via a comment to the above linked post, Biff (unfortunately I don’t have a link (Biff, if you happen to read this and have a preferred link, let me know and I will update this post)) has this to say in regards to the first quoted piece from Mike:
“Since this blog is about the so-called power of Xml and associated API, how do you achieve this without a running Excel instance?” — Mike
Perhaps invest in better coders? This appears to be very sensible and straightforward optimization, not rocket science by any stretch of imagination. C’mon, do you believe every user out there must suffer from performance drops because your coders cannot get their act together? Bleh.
I have to say that I totally digg someone who can say it like it is…
Folks, software development is not an easy task. We all do, or at very least should understand this, right?
There are a TON of people on this planet (I like to consider myself one of them) who have made it their life’s work to become the very best they can be at, in many cases, a VERY difficult task that involves understanding how to make the most efficient, feature packed, bug free software they can. While its possible to abstract away a lot of the difficulties and allow for a broader base of folks the ability to develop software, the further the abstraction, the more difficult it becomes for the processor to efficiently process all of the layers necessary to ensure that the authors intent is properly rendered.
If you happen to read Brian’s blog with any regularity, you will discover a process taking place that involves a consistent effort at weighing the cost/benefit of making it easier for the developer to implement extensions, while sacrificing as little performance possible for the end user. Quite frankly, as both a user and a developer, the fact that a team of experienced, dedicated folks are developing a format that other folks can openly implement without cost brings me a WHOLE LOT of reassurance that the end result is going to be a solid balance between extensibility, programmability, and performance.
These are WONDERFUL things! Personally, I’m glad to know that the right people are in the right positions and are making the right decisions based on a constant balancing act of end user performance, and developer extensibility.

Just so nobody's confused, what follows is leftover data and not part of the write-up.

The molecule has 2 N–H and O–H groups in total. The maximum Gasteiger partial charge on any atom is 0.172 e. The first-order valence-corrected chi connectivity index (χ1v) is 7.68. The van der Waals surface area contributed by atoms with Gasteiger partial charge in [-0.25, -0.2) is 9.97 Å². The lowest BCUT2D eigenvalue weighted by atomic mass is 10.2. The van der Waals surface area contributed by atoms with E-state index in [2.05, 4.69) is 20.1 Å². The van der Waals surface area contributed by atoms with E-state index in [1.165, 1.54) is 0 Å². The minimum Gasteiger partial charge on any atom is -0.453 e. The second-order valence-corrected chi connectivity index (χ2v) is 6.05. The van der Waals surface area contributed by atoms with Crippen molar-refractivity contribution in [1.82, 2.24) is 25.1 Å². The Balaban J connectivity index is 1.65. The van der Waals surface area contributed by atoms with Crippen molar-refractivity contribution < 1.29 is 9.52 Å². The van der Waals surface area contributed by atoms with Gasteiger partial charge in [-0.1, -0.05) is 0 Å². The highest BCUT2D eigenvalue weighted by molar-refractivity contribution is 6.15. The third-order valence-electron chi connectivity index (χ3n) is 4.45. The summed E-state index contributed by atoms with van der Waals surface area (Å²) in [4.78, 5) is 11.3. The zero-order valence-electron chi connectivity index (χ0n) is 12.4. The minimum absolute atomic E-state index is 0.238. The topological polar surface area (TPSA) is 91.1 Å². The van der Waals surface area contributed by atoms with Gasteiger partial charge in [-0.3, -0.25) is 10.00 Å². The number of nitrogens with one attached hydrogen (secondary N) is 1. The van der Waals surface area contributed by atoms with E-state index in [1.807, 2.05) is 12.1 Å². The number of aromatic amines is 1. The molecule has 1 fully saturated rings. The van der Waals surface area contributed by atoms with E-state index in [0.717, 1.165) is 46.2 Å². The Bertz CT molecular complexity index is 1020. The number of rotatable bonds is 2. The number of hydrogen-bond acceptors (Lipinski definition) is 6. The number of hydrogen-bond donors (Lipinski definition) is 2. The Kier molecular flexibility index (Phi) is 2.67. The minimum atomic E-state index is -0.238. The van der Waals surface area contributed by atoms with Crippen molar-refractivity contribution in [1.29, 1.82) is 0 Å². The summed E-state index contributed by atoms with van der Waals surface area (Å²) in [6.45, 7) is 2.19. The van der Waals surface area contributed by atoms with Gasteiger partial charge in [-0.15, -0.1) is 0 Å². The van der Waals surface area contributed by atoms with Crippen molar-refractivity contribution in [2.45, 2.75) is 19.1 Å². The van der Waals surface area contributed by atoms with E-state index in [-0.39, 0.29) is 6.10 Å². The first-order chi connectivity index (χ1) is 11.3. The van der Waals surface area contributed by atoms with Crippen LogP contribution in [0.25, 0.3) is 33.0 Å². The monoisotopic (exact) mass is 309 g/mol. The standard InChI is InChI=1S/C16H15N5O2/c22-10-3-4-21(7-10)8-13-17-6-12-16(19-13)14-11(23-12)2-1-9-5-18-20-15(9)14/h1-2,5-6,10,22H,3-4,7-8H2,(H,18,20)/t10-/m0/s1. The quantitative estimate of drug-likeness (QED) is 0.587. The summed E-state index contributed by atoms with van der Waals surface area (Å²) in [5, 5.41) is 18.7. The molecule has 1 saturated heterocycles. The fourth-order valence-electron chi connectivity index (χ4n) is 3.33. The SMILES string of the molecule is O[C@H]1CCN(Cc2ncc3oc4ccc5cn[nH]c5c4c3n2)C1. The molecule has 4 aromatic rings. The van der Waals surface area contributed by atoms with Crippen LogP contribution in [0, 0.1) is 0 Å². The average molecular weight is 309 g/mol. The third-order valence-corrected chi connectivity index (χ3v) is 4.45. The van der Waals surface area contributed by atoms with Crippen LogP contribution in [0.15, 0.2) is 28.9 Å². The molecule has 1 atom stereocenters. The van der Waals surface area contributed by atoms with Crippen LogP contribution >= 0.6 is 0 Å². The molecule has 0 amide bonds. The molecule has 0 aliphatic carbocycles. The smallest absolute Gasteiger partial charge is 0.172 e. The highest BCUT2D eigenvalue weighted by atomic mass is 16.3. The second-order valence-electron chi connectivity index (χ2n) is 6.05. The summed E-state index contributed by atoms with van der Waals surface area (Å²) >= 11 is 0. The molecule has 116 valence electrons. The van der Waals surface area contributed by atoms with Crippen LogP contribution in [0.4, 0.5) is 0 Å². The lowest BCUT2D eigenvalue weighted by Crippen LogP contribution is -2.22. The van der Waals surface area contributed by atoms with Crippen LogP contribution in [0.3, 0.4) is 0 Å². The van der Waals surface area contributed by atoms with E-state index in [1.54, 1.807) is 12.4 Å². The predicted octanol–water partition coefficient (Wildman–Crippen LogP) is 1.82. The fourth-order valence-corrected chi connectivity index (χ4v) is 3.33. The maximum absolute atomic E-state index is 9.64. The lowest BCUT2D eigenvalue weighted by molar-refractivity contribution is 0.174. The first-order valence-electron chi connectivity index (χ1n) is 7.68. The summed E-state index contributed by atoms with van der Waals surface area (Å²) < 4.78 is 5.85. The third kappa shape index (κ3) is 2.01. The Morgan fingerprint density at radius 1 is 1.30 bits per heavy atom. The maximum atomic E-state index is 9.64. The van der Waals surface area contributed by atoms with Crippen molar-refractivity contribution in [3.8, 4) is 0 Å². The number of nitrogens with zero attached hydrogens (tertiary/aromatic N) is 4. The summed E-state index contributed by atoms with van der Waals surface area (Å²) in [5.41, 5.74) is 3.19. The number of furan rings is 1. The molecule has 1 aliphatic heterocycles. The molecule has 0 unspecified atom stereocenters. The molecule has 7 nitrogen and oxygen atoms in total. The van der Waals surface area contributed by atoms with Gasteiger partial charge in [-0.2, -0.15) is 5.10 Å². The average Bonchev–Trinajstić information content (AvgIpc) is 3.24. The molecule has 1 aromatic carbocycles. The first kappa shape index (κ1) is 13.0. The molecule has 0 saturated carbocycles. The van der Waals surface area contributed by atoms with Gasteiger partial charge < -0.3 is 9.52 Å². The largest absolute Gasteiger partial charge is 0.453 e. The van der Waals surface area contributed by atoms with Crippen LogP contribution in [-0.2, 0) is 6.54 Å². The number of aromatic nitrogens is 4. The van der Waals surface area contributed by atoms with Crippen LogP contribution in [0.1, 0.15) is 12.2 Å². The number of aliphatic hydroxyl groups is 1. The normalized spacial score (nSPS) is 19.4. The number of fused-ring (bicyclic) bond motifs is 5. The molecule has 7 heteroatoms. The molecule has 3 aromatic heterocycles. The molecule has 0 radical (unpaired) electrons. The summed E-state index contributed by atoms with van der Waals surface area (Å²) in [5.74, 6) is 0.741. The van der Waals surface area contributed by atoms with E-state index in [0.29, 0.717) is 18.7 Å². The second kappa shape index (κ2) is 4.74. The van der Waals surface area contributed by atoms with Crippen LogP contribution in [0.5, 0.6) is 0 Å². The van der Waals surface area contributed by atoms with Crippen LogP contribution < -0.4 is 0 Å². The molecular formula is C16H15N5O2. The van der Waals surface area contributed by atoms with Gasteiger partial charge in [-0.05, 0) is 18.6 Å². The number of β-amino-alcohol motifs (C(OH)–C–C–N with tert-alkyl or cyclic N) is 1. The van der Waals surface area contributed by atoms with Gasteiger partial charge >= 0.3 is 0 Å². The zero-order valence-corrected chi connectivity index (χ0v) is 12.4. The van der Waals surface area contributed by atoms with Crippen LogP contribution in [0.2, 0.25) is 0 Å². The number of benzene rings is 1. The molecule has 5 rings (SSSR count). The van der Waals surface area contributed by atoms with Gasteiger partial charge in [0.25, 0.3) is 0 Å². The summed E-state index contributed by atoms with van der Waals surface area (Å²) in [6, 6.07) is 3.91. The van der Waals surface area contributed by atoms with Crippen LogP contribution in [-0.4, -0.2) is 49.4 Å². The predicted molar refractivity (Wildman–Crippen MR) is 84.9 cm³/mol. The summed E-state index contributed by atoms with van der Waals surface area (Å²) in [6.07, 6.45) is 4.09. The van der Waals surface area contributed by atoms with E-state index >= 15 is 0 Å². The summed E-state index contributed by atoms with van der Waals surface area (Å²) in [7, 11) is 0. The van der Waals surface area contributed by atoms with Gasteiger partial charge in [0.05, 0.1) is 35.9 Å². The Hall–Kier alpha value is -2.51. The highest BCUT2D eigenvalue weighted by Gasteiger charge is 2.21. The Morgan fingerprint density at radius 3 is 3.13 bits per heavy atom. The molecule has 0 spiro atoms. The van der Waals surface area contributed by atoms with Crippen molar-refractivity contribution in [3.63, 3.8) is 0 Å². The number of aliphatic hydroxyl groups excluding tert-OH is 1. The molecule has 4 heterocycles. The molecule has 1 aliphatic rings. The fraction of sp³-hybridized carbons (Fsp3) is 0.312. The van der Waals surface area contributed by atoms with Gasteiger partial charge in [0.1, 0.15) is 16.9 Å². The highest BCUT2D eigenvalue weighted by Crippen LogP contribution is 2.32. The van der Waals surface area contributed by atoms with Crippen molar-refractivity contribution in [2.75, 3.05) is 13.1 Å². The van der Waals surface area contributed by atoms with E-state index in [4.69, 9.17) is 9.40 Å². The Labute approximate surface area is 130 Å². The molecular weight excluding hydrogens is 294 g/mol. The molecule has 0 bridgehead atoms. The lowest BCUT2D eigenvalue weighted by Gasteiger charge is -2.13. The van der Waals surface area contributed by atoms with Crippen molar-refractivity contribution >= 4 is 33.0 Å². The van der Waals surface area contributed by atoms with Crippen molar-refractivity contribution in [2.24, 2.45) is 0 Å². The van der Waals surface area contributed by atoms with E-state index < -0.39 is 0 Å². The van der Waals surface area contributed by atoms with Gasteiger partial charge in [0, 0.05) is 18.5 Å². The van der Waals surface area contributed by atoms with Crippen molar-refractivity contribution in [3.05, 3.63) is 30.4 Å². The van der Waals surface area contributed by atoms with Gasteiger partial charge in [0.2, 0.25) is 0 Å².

That’s not to downplay ODF in ANY regard. I know several of the folks that worked on the ODF spec, and their best of breed folks, just like Brian and the rest of the folks at MS, as well as the members of ECMA, involved with the process (of which, by the way, anyone can join and take part in if they so desire…) developing this format.
But the objective has been different. ODF was purposely developed to be the way it is… Lightweight, less definition, and as such leave the door wide open for extensions to be developed. Office Open XML is being designed to support the existing base of Office features (which, quite frankly, ODF matches the features of Oo.org quite well, so in many regards, ODF does the same thing, but for a different product) while implementing a core set of defined extensibility features without placing ANY limitations on how we can extend it to implement our own desired features while making our jobs as developers as efficient/productive as possible without sacrificing the customer in the process.
I think there is substantial value in a standard XML format for MS Office documents even within organizations that will mandate ODF for interchange and archiving. The availability of the alternatives reduces the need for ODF or Open XML to be the one true interchange format.
With all of the effort going into the development of a user-centric file format, that also allows for developer extensibility, the end result, as Brian puts it quite well in this same linked post:
I admit that it makes development a bit more difficult, but as I said before, we kind of had to take the training wheels off and actually think more about the end users as well.
If your question is: As a developer, will I have to learn more than I already know to make efficient use of the Office Open XML format?
The answer would be:
Yep. Just like Ruby, or (in my case) Python, or any other new language that you might be attempting to learn more about, to make progress, you are required to make an effort to learn something you don’t already know to make proper use of the Office Open XML format.
Isn’t that what technology is all about… Progress?
[Thanks for the quotable comment, Biff! You brought a smile to my face for sure :D]